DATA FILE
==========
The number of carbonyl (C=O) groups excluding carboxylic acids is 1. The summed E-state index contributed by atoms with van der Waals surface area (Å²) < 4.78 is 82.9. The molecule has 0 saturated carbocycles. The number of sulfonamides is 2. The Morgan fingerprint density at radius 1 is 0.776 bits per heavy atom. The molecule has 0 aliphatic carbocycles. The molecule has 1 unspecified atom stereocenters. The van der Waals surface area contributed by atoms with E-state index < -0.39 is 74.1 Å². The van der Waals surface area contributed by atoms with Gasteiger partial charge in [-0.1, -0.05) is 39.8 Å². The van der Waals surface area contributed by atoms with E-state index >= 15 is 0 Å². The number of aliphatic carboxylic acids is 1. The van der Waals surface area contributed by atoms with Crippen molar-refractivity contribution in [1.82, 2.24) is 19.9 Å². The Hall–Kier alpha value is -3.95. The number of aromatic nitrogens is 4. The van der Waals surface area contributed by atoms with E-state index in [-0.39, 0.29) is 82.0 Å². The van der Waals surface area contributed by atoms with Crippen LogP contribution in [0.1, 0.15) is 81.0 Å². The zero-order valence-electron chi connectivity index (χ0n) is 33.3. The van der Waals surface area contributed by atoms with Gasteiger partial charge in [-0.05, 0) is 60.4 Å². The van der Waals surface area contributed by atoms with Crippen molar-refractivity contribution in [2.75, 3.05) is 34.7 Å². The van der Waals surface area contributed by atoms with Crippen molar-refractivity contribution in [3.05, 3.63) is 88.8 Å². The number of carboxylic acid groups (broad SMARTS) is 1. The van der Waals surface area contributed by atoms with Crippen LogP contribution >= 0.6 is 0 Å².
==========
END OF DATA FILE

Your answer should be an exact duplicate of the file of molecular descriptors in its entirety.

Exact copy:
The number of carbonyl (C=O) groups excluding carboxylic acids is 1. The summed E-state index contributed by atoms with van der Waals surface area (Å²) < 4.78 is 82.9. The molecule has 0 saturated carbocycles. The number of sulfonamides is 2. The Morgan fingerprint density at radius 1 is 0.776 bits per heavy atom. The molecule has 0 aliphatic carbocycles. The molecule has 1 unspecified atom stereocenters. The van der Waals surface area contributed by atoms with E-state index < -0.39 is 74.1 Å². The van der Waals surface area contributed by atoms with Gasteiger partial charge in [-0.1, -0.05) is 39.8 Å². The van der Waals surface area contributed by atoms with E-state index >= 15 is 0 Å². The number of aliphatic carboxylic acids is 1. The van der Waals surface area contributed by atoms with Crippen molar-refractivity contribution in [1.82, 2.24) is 19.9 Å². The Hall–Kier alpha value is -3.95. The number of aromatic nitrogens is 4. The van der Waals surface area contributed by atoms with E-state index in [-0.39, 0.29) is 82.0 Å². The van der Waals surface area contributed by atoms with Crippen LogP contribution in [0.1, 0.15) is 81.0 Å². The zero-order valence-electron chi connectivity index (χ0n) is 33.3. The van der Waals surface area contributed by atoms with Gasteiger partial charge in [-0.05, 0) is 60.4 Å². The van der Waals surface area contributed by atoms with Crippen molar-refractivity contribution in [2.75, 3.05) is 34.7 Å². The van der Waals surface area contributed by atoms with Crippen molar-refractivity contribution in [3.05, 3.63) is 88.8 Å². The number of carboxylic acid groups (broad SMARTS) is 1. The van der Waals surface area contributed by atoms with Crippen LogP contribution >= 0.6 is 0 Å².